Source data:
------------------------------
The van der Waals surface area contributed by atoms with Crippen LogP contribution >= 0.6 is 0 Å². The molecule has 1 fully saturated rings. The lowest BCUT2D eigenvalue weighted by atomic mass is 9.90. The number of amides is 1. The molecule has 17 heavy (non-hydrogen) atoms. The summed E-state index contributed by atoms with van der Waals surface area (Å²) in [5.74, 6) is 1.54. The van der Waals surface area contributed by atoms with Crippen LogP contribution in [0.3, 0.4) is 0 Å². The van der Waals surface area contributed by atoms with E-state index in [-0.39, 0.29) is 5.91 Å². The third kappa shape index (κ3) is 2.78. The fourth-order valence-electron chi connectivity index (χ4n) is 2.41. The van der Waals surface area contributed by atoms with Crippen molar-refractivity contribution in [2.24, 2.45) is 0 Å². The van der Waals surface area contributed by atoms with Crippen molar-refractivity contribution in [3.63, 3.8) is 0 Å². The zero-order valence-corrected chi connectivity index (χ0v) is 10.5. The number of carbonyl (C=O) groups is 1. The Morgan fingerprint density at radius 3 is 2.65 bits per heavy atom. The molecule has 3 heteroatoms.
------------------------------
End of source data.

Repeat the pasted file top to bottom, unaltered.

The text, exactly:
The van der Waals surface area contributed by atoms with Crippen LogP contribution >= 0.6 is 0 Å². The molecule has 1 fully saturated rings. The lowest BCUT2D eigenvalue weighted by atomic mass is 9.90. The number of amides is 1. The molecule has 17 heavy (non-hydrogen) atoms. The summed E-state index contributed by atoms with van der Waals surface area (Å²) in [5.74, 6) is 1.54. The van der Waals surface area contributed by atoms with Crippen LogP contribution in [0.3, 0.4) is 0 Å². The van der Waals surface area contributed by atoms with E-state index in [-0.39, 0.29) is 5.91 Å². The third kappa shape index (κ3) is 2.78. The fourth-order valence-electron chi connectivity index (χ4n) is 2.41. The van der Waals surface area contributed by atoms with Crippen molar-refractivity contribution in [2.24, 2.45) is 0 Å². The van der Waals surface area contributed by atoms with Crippen molar-refractivity contribution in [3.63, 3.8) is 0 Å². The zero-order valence-corrected chi connectivity index (χ0v) is 10.5. The number of carbonyl (C=O) groups is 1. The Morgan fingerprint density at radius 3 is 2.65 bits per heavy atom. The molecule has 3 heteroatoms.